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Do Not Go Gentle Into That Good Night, By Dylan Thomas - Audio

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Do Not Go Gentle Into That Good Night
By Dylan Thomas

Dylan Thomas was distraught, in 1951, as his father - David John Thomas - was gravely ill. 

It was in that year - late in the poet's own career - when he wrote "Do Not Go Gentle Into That Good Night," urging his father to resist death as long as he could.

Hereafter is the text of the famous poem:

Do not go gentle into that good night,

Old age should burn and rave at close of day;
Rage, rage against the dying of the light.

Though wise men at their end know dark is right,
Because their words had forked no lightning they
Do not go gentle into that good night.

Good men, the last wave by, crying how bright
Their frail deeds might have danced in a green bay,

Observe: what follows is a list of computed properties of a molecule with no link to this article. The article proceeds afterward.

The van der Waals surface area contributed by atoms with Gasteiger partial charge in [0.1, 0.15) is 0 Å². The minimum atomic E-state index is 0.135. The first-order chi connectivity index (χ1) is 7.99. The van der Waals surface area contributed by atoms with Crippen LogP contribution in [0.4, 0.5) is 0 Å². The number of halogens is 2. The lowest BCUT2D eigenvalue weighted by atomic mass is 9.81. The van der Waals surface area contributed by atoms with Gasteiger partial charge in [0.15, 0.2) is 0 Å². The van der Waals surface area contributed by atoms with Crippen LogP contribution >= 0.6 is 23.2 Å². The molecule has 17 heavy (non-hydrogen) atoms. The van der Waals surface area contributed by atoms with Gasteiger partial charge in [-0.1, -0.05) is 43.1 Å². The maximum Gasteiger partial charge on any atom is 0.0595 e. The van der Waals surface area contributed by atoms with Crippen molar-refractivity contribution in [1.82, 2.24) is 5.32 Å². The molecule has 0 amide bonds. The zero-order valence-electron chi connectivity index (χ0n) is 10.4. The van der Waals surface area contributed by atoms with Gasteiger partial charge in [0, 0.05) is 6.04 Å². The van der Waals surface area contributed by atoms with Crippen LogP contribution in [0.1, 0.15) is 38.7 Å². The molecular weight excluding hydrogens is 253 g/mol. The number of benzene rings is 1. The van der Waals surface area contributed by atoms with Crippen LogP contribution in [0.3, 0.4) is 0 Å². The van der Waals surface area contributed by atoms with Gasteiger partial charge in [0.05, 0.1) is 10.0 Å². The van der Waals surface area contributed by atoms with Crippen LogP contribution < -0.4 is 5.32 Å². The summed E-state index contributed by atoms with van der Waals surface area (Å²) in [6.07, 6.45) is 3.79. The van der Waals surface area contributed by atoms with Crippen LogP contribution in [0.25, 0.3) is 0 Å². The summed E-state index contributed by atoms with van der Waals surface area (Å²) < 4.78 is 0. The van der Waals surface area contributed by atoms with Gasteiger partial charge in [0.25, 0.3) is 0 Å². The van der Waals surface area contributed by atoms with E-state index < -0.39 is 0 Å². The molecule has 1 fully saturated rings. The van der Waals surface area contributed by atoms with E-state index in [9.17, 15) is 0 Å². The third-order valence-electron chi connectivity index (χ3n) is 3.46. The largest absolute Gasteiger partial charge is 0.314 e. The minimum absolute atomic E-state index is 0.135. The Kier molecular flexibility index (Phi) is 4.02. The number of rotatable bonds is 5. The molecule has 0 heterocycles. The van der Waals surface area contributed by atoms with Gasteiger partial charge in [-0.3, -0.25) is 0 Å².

Rage, rage against the dying of the light.

Wild men who caught and sang the sun in flight,
And learn, too late, they grieved it on its way,
Do not go gentle into that good night.

Grave men, near death, who see with blinding sight
Blind eyes could blaze like meteors and be gay,  
Rage, rage against the dying of the light.

And you, my father, there on the sad height,
Curse, bless, me now with your fierce tears, I pray,
Do not go gentle into that good night.
Rage, rage against the dying of the light.

To hear Dylan Thomas reading his own work, for the BBC, follow this link (to YouTube).

 

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Media Credits

"Do Not Go Gentle Into That Good Night," by Dylan Thomas - Read by Carole Bos.

 

To cite this story (For MLA citation guidance see easybib or OWL ):

"Do Not Go Gentle Into That Good Night, By Dylan Thomas - Audio" AwesomeStories.com. Oct 07, 2013. Apr 23, 2019.
       <http://www.awesomestories.com/asset/view/Do-Not-Go-Gentle-Into-That-Good-Night-By-Dylan-Thomas-Audio>.
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